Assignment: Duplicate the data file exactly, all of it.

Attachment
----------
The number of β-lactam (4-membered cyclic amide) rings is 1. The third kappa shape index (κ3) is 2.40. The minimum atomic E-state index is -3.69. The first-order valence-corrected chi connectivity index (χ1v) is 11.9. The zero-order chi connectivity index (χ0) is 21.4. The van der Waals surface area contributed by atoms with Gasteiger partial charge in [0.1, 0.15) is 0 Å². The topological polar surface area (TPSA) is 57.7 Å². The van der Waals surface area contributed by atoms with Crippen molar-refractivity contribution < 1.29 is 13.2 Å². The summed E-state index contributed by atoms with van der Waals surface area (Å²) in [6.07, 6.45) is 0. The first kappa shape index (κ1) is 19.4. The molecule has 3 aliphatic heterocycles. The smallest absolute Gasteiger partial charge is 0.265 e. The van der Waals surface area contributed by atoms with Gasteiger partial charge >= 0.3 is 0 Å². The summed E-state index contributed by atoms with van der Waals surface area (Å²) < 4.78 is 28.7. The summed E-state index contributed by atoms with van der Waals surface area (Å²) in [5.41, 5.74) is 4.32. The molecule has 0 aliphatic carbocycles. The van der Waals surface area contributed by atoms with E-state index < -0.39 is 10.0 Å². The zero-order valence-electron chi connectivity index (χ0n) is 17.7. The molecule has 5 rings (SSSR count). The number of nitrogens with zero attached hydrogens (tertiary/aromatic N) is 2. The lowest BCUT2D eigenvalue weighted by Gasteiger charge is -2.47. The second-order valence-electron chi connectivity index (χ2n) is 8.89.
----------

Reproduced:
The number of β-lactam (4-membered cyclic amide) rings is 1. The third kappa shape index (κ3) is 2.40. The minimum atomic E-state index is -3.69. The first-order valence-corrected chi connectivity index (χ1v) is 11.9. The zero-order chi connectivity index (χ0) is 21.4. The van der Waals surface area contributed by atoms with Gasteiger partial charge in [0.1, 0.15) is 0 Å². The topological polar surface area (TPSA) is 57.7 Å². The van der Waals surface area contributed by atoms with Crippen molar-refractivity contribution < 1.29 is 13.2 Å². The summed E-state index contributed by atoms with van der Waals surface area (Å²) in [6.07, 6.45) is 0. The first kappa shape index (κ1) is 19.4. The molecule has 3 aliphatic heterocycles. The smallest absolute Gasteiger partial charge is 0.265 e. The van der Waals surface area contributed by atoms with Gasteiger partial charge >= 0.3 is 0 Å². The summed E-state index contributed by atoms with van der Waals surface area (Å²) < 4.78 is 28.7. The summed E-state index contributed by atoms with van der Waals surface area (Å²) in [5.41, 5.74) is 4.32. The molecule has 0 aliphatic carbocycles. The van der Waals surface area contributed by atoms with E-state index < -0.39 is 10.0 Å². The zero-order valence-electron chi connectivity index (χ0n) is 17.7. The molecule has 5 rings (SSSR count). The number of nitrogens with zero attached hydrogens (tertiary/aromatic N) is 2. The lowest BCUT2D eigenvalue weighted by Gasteiger charge is -2.47. The second-order valence-electron chi connectivity index (χ2n) is 8.89.